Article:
if this will effect the economy down there, I'm sure it will. to what extent is the million dollar question. if an Oregonian has a better chance of catching a 50 pound king down there he/she isn't going to make the trip to AK.
    I wasn't able to fish the streams further south either, how was fishing down there this year?

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    Please pass the word, until we get a handle on it, stay away.!!!
    If a dipnetter dips a fish and there is no one around to see/hear it, Did he really dip?

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    Dwight deserves 5 stars for that article.... articulate, to the point, and for the most part very accurate.

    I don't get how anyone can be confused about the intent of the article. I wrote a very similar article 10 years ago which was later published in the Apr-May 2002 issue Salmon Trout Steelheader.

    Bottom line is that the resource has been over-used and over-exploited.... yeah, all of it.... but in particular, disproportionate exploitation of large early-timed mainstem spawners.

    Large size has become a VERY detrimental trait for the reproductive fitness of Kenai kings. If you are a big aggressive biter, chances are you won't survive the intense in-river fishery selectively targeting your big-ness. Your genes will be snuffed out in the bottom of an aluminum box rahter than being perpetuated in the river gravel.

    The same can be said for early-timed mainstem spawners below Skilak. Once they enter the river, they are relentlessly exposed to the fishery for the ENTIRE season. Their window of vulnerability is their ENTIRE adult streamlife. They NEVER leave the open fishing zone, unless its in a cold dark aluminum box.

    What to do?

    Simple.

    Stop targeting big fish. If you're gonna take one, take a buck under 20-25 pounds. If in doubt, carry a yardstick on the river. If it's over 36" long, that fish is a whole lot better off in the river than it is in your fishbox. A 36" threshold would also eliminate the harvest of the vast majority of hens.

    Stop killing red fish. Those black-bellied fire-engines are NOT fit for consumption. The old worn out excuses of "it'll smoke".... "it's the biggest fish I've ever caught"..... "it's the first king I've ever caught".... are seriously ridiculous reasons to kill a big boot, esp given the present day plight of these fish. Limiting the fleet's take to the brightest fish in the run will effectively compress and shrink the window of vulnerability for earlier-timed fish so that they are NOT disproportionately exploited as they have been for the past 4 decades.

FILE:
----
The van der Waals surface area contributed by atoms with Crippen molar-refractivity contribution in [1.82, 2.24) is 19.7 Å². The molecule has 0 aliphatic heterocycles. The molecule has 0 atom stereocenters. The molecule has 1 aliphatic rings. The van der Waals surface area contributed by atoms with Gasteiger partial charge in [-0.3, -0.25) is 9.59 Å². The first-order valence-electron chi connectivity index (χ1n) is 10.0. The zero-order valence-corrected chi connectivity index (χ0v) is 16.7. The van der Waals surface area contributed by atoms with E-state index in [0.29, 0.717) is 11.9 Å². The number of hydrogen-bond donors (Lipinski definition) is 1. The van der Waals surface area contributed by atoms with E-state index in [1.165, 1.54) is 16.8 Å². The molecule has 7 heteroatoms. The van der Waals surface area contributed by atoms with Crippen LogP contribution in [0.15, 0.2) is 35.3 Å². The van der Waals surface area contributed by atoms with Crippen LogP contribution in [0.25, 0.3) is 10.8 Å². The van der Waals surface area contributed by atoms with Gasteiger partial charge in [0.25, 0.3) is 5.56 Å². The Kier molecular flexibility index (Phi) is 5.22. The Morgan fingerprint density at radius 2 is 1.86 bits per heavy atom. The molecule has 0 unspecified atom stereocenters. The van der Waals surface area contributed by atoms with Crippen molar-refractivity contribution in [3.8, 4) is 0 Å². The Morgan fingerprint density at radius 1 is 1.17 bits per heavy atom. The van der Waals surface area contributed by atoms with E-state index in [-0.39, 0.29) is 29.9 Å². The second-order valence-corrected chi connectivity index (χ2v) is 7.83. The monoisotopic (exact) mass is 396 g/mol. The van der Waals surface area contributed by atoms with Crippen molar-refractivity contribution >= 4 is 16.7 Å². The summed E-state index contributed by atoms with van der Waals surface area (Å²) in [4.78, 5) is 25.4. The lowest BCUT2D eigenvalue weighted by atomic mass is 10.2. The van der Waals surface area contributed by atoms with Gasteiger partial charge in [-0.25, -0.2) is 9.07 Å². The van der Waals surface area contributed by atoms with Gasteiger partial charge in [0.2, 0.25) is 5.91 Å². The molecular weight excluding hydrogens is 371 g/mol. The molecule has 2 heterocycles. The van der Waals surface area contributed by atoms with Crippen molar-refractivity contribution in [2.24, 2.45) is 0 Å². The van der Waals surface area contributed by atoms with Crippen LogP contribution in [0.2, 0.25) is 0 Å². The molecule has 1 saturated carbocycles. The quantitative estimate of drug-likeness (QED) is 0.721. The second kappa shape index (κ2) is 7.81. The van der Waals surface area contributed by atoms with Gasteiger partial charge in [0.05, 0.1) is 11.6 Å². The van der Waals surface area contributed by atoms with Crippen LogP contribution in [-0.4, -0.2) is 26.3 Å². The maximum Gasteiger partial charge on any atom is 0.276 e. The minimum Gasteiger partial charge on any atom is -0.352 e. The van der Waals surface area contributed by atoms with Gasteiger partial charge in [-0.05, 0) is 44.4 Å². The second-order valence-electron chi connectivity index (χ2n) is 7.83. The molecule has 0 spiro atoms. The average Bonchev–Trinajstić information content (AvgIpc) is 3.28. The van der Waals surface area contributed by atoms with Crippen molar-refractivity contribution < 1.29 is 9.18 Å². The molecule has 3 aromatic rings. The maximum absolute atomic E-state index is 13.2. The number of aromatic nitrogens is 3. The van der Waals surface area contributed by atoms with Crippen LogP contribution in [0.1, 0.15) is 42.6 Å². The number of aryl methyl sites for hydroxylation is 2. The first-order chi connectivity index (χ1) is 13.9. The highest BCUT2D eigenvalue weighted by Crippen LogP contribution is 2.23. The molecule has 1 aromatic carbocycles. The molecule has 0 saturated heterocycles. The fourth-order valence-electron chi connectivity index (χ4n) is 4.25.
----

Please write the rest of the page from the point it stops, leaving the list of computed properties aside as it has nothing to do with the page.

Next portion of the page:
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    From another thread:

    Quote Originally Posted by Marcus View Post


    What rancher in his right mind, year after year after year, harvests and hassles the biggest and best of his herd and expects anything but ruination...
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    I don't want to break anyones heart so I won't single out a post to quote, but hooking, fighting the fish in a swift current till exhausted, netting and removing the hook. The fish died w/o spawning. Sorry but there was a double waste going on, you didn't get to eat it and it died of exhaustion and didn't make the mother gravel. Catch and release of a migratory monster like this in swift current is a death warrant. No matter how noble it sounds to turn it back, its a travesty. I'm guilty of doing it myself so I could keep catching, its hard not to if you love to fish





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    Quote Originally Posted by fullbush View Post
    I don't want to break anyones heart so I won't single out a post to quote, but hooking, fighting the fish in a swift current till exhausted, netting and removing the hook. The fish died w/o spawning. Sorry but there was a double waste going on, you didn't get to eat it and it died of exhaustion and didn't make the mother gravel. Catch and release of a migratory monster like this in swift current is a death warrant. No matter how noble it sounds to turn it back, its a travesty. I'm guilty of doing it myself so I could keep catching, its hard not to if you love to fish
    Hey, we agree on something. Eliminate all bait and C&R, times have changed.
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    "but hooking, fighting the fish in a swift current till exhausted, netting and removing the hook. The fish died w/o spawning"
    I hear this quote an awful lot, but are there any studies available on this? Seems to me that AKDFG must have looked at this issue sometime as it seems to be a logical opinion. Anyone have any on-line references?